SL1
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Old May 6, 2012, 11:52 AM   #16
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SL1, the 47.8 grain charge in the .308 (the one that showed gas leaking around the primer) "just filled the case" when I seated to about 2.815. So the one I am going with has the case just a touch below full.

I am a little concerned about throat erosion and "burning up the barrel" in general (is that just throat erosion?) but I figure the ultra-high-end loads won't be as accurate as the loads that are more like book max or a little below. So I won't be firing enough cartridges at those high levels to do any damage...I will work down past them quickly enough. I plan on firing 25 cartridges per load level as I am not a good enough shot for 1 or 2 groups at a given load level to mean anything.

-cls
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Old May 6, 2012, 10:09 PM   #17
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In my experience with the Marlin 30-30, they develop extraction problems before you get too hot. However that's with the 30-30, no idea about the 45-70
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Old May 7, 2012, 02:42 PM   #18
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SL1,

.45-70 is a funny cartridge in that it's copper crusher and Piezo transducer pressure magnitudes are the same. The old Dr. Lloyd Brownell study shows 30,000 being a number below which the two are about the same in .30-06 loads of at least one component combination, and the at a magnitude of 28,000 for both CUP and psi, the .45-70 is close to that range. The crossover point isn't the same for all cartridges, though, because it's affected by the pressure sample port location. .30 Carbine, for example, is 40,000 CUP/40.000 psi in SAAMI's information. I don't find any other rifle cartridge where they're exactly the same like that, though for the 35 Remington and .444 Marlin the psi numbers are lower than the CUP number, same as with .357 Mag and .44 Mag in pistol (mainly) cartridges.


Quote:
Originally Posted by frumerious
I am a little concerned about throat erosion and "burning up the barrel" in general (is that just throat erosion?) but I figure the ultra-high-end loads won't be as accurate as the loads that are more like book max or a little below. So I won't be firing enough cartridges at those high levels to do any damage...I will work down past them quickly enough. I plan on firing 25 cartridges per load level as I am not a good enough shot for 1 or 2 groups at a given load level to mean anything.
How hot the loads are depend on as-fireformed water capacity of your cartridges. It also depends on the length of the particular 168 grain match bullet. There are differences between match bullet brands and, in .308 in particular, between capacities of different case brands.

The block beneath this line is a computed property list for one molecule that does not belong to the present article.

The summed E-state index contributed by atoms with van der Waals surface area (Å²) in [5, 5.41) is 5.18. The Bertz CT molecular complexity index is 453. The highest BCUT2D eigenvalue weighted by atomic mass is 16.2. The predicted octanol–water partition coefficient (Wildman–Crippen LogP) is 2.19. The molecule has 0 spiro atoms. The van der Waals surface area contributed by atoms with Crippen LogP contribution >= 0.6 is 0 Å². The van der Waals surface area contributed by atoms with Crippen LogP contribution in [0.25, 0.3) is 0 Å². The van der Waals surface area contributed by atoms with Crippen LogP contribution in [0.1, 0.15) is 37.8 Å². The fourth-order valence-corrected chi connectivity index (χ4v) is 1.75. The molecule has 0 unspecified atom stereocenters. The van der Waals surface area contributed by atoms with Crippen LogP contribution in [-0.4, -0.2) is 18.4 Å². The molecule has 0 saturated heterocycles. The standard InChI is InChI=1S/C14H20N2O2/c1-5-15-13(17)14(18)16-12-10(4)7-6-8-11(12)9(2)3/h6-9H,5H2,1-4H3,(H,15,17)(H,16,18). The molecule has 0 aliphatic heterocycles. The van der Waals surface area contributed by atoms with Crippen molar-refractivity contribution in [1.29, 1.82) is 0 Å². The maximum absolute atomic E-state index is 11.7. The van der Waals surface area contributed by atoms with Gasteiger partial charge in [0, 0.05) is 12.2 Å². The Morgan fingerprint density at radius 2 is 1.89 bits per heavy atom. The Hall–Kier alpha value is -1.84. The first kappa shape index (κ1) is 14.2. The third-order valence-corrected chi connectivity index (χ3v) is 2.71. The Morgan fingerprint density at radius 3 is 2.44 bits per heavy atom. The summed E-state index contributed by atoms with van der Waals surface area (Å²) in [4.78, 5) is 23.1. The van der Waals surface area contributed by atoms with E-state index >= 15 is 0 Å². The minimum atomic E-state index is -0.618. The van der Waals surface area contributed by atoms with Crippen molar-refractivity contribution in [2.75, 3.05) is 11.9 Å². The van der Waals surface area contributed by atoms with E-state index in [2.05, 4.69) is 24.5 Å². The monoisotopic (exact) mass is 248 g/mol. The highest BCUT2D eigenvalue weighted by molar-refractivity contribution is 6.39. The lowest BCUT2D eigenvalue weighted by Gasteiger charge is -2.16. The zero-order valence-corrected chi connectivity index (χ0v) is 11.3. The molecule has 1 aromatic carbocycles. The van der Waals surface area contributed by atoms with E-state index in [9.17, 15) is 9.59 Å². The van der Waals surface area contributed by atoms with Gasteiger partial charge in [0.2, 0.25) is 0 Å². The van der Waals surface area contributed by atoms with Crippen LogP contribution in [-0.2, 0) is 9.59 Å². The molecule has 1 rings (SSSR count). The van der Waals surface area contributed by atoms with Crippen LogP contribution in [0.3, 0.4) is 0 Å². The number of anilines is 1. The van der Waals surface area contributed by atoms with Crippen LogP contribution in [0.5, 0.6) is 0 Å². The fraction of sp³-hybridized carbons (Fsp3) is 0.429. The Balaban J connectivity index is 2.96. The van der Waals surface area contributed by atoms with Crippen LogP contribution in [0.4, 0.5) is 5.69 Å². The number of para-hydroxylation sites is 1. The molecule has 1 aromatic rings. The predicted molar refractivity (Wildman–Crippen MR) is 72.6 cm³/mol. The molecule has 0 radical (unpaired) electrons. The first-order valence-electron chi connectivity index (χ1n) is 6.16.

If you read through my pressure signs, you'll find sudden deterioration of accuracy as you increment the charge is one of them. If you have a chronograph, you'll find that at the lower loads (which you can increment about 2% usually in a load work up) will usually give you very close to the same number of feet per second added velocity with each equal increase in charge weight. But if an increase fails to produce the expected velocity increase, it is a sign the metal is stretching and it's time to back down. That should happen in the 1895, too, based on McPherson's test.

Primer punctures and the like are tough indicators to trust as the cup thickness and hardness (plated vs. non-plated, for example) can vary and the shape of your firing pin nose can affect it.

40,000 psi is a commonly given as a Marlin pressure, but McPherson and several others have reported going over 50,000. Garrett ammunition keeps it down to 35,000 psi, and I've always thought that was a reasonable compromise between battering the shooter and performance.

In your .308, Geoffry Kolbe says throats burn out noticeably faster as pressure gets above 58,000 psi, so I don't like to max that chambering out. QuickLOAD suggests you could get the same velocities as you have been with 2520 using Reloader 17, but get there at about 5,000 psi lower peak pressure. It might be a good move to make.

Also, don't forget to put the hot load warning in when you discuss over-published pressure loads.
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Old May 7, 2012, 03:31 PM   #19
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This has been pretty much said but I will gel it down a little differently.

The pressure signs you are requesting are warnings that you are dancing on the edge.....with a modern rifle of bolt action strength.

These signs occur at pressure levels well beyond the working pressure level of rifles many other rifle designs.

You might be able to load till you see some pressure signs in a Siamese 98 Mauser 45-70 or in the Ruger #1,though I doubt the 45-70 brass is rated for the sort of pressures that flatten primers,etc.

Your plan is not a good plan.You can do as you choose,but your plan is not good.

I suggest you find out the recomended max operating pressure for a 1895 Marlin in 45-70 then approach that max pressure with due caution.

Years past we did not have so much published pressure data and software like QuickLoad. Your venture is unnecessary.

If I had to guess,this is the result you will get from hotrodding:

The brass supported by the chamber will obturate and grip the chamber.
Some spring will occur with the lockup of the lever action,and the bolt face will move to the rear a few thousandths.

Right at the chamber mouth is where all the stretch of the brass will occur.The brass will thin at a stretch ring.At about the second,maybe third reload you will have weakened brass.

At some point,way up in those high pressures,the case will rip in two,and that hot gas will look for your face.

Or maybe that big bear will need a second shot,but when you jack the action only the rear 3/8 in of the brass will come out,the front part will stay in the chamber and your rifle will not work.